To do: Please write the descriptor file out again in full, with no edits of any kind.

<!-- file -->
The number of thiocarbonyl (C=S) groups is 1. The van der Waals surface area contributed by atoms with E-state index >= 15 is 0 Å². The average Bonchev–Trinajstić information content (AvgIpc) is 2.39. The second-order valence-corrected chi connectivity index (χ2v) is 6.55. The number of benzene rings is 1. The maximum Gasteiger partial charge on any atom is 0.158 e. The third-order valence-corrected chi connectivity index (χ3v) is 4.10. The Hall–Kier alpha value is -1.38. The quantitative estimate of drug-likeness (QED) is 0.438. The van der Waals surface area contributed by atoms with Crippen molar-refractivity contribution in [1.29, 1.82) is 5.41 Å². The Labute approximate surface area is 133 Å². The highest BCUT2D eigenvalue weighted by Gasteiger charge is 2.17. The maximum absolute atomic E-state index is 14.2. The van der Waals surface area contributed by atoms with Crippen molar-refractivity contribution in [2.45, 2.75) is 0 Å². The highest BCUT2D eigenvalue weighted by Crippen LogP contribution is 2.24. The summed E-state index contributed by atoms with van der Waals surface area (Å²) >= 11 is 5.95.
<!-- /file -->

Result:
The number of thiocarbonyl (C=S) groups is 1. The van der Waals surface area contributed by atoms with E-state index >= 15 is 0 Å². The average Bonchev–Trinajstić information content (AvgIpc) is 2.39. The second-order valence-corrected chi connectivity index (χ2v) is 6.55. The number of benzene rings is 1. The maximum Gasteiger partial charge on any atom is 0.158 e. The third-order valence-corrected chi connectivity index (χ3v) is 4.10. The Hall–Kier alpha value is -1.38. The quantitative estimate of drug-likeness (QED) is 0.438. The van der Waals surface area contributed by atoms with Crippen molar-refractivity contribution in [1.29, 1.82) is 5.41 Å². The Labute approximate surface area is 133 Å². The highest BCUT2D eigenvalue weighted by Gasteiger charge is 2.17. The maximum absolute atomic E-state index is 14.2. The van der Waals surface area contributed by atoms with Crippen molar-refractivity contribution in [2.45, 2.75) is 0 Å². The highest BCUT2D eigenvalue weighted by Crippen LogP contribution is 2.24. The summed E-state index contributed by atoms with van der Waals surface area (Å²) >= 11 is 5.95.